Lieutenant Governor talks CNY, DRI in address at Oswego city hall
OSWEGO — Lt. Gov. Kathy Hochul on Wednesday urged a crowd gathered at Oswego city hall to rally behind permanent installation of a 2 percent property tax cap, a measure Gov. Andrew Cuomo has said could affect whether or not he signs a state budget come April 1.
The governor’s office reported earlier in the year that the 2 percent tax cap, first instituted in 2012, has saved New Yorkers $25 billion in taxes over the last 6 years.
Hochul, on the road statewide to pump the Cuomo administration’s “tax fairness” message, pointed to $1.2 billion put back in the pockets of taxpayers in the central New York region as a result of the cap.
Despite the current tax cap deal expiring next year, analysts from Cuomo’s office estimate six million filers will have saved $4.2 billion by the year 2025 if it is kept in place.
In an exclusive interview with The Palladium-Times before her presentation, Hochul called effort “critically important” and spoke to the successes in Oswego and the central New York region of the tax cap’s temporary adoption.
“We only have a couple of weeks before the budget is due and the governor has made it very clear that we believe this tax cap has been successful,” Hochul said. “In fact, the average homeowner in Oswego County has saved over $1,500 in taxes. We believe is critically important to have it and whether or not it becomes a final sticking point remains to be determined.”
In light of reports indicating friction between the proposed budgets of the state Assembly and Senate and the governor’s office, Hochul said the main intent of tax cap permanence is to give taxpayers certainty.
“All we are asking for is for (the state Legislature) to give homeowners, businesses and senior citizens the certainty of knowing what their tax rate will be going forward because property taxes are the highest taxes you pay in the state,” Hochul said. “We don't know whether this will be problematic in the next couple of weeks, and we hope not, but the governor has been very clear. This is a line in the sand he has drawn to make sure we get (the tax cap) in the budget.”
The New York State Association of Counties (NYSAC) has shown opposition to the measure by saying permanent adoption could prevent local governments from drawing needed revenue from taxpayers at a time when the state is implementing new unpaid mandates.
“County government elected officials have long supported lowering property taxes — not just slowing the growth,” said NYSAC Executive Director Stephen Acquario in a release, adding that the governor’s proposed budget would likely impose nearly $200 million in new mandates for counties.
“The fact is that the state now owns any increases in local property taxes, as these increases are not caused by the actions at the local level,” Acquario said.
Acquario also pointed to increased costs connected to implementing early voting and forcing counties to absorb Aid and Incentives to Municipalities (AIM) costs from towns and villages that would have otherwise seen AIM funding evaporate.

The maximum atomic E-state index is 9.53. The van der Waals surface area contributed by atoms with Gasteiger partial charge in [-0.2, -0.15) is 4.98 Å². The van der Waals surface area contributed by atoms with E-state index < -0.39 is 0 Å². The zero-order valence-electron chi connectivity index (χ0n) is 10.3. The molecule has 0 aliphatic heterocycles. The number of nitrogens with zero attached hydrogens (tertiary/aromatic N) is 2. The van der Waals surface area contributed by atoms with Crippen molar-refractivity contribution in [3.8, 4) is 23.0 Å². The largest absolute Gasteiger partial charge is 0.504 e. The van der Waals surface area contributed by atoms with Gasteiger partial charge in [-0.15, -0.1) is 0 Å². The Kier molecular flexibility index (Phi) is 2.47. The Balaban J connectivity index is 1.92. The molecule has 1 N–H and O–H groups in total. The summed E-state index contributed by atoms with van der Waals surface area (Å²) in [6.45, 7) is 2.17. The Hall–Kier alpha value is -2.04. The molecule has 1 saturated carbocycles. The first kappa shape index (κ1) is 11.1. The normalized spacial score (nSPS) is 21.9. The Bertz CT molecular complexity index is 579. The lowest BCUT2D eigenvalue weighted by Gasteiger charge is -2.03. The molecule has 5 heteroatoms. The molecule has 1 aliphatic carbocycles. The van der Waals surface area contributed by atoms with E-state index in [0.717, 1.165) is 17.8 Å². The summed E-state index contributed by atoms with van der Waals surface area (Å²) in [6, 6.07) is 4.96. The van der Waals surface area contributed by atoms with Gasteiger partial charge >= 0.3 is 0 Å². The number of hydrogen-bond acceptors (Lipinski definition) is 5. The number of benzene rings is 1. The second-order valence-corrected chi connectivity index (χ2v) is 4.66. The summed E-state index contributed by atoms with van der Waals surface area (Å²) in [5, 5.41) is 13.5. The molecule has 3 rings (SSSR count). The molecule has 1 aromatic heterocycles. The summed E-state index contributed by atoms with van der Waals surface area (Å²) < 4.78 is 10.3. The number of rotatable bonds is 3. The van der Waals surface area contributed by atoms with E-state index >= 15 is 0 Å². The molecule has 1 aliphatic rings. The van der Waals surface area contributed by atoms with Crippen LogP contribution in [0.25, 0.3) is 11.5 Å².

While the budgets proposed by the Assembly and Senate do restore AIM state funds, Hochul spoke during her presentation to the relief funds the state could provide through other avenues.
An example Hochul provided was encouraging localities to find ways to share services.
“Any communities, find ways to work together and reduce your costs and we'll match it for you,” she said.
Hochul said the state has provided funds so that localities like Oswego can keep important sources of economic development, highlighting the nuclear power industry in the county.
“We understand the stresses (localities) are under, but we are also able to funnel significant dollars to communities,” she said, pointing to $10 million dollars the state has pumped into Oswego projects as part of the Downtown Revitalization Initiative (DRI). “We have a multifaceted approach to infusing money into communities to help them offset their tax burden.”
While a permanent tax cap might face political opposition during upcoming budget negotiations, the governor’s office goal remains firm on its commitment, Hochul said.
“People need to understand that Gov. Cuomo and I are going to continue fighting to reduce the tax burden on our constituents and not everyone is going be happy with that position,” Hochul said, “...The typical family, sitting at a dinner table trying to figure out how much money they have for their kids' education, or how much they'll have for retirement, or senior citizens on a fixed income, or a business that is doing the calculation as to whether or not the taxes are going to keep going up and they may have to go to another state altogether, we are watching out for those people. So it is not always politically popular, but we are going to stand with the constituents of the state of New York and do right by them.”
When asked about the changes a new blue wave in Albany has caused, Hochul said the legislative term has been productive.
“We are actually getting a lot done,” Hochul said, pointing to voting reform that would unify primary dates and allow for early voting in the state.
"We broke through the log jam and said ‘let's be smart about this,’ so we have two voting reforms, more rights for women protecting reproductive health, we have done more to protect the environment and we have been trying to help reduce the cost for homeowners" she said. "I think we are on a good trajectory right now, and the budget is always complicated, but we are committed to make sure that we get it done and giving people the certainty that they need to have.”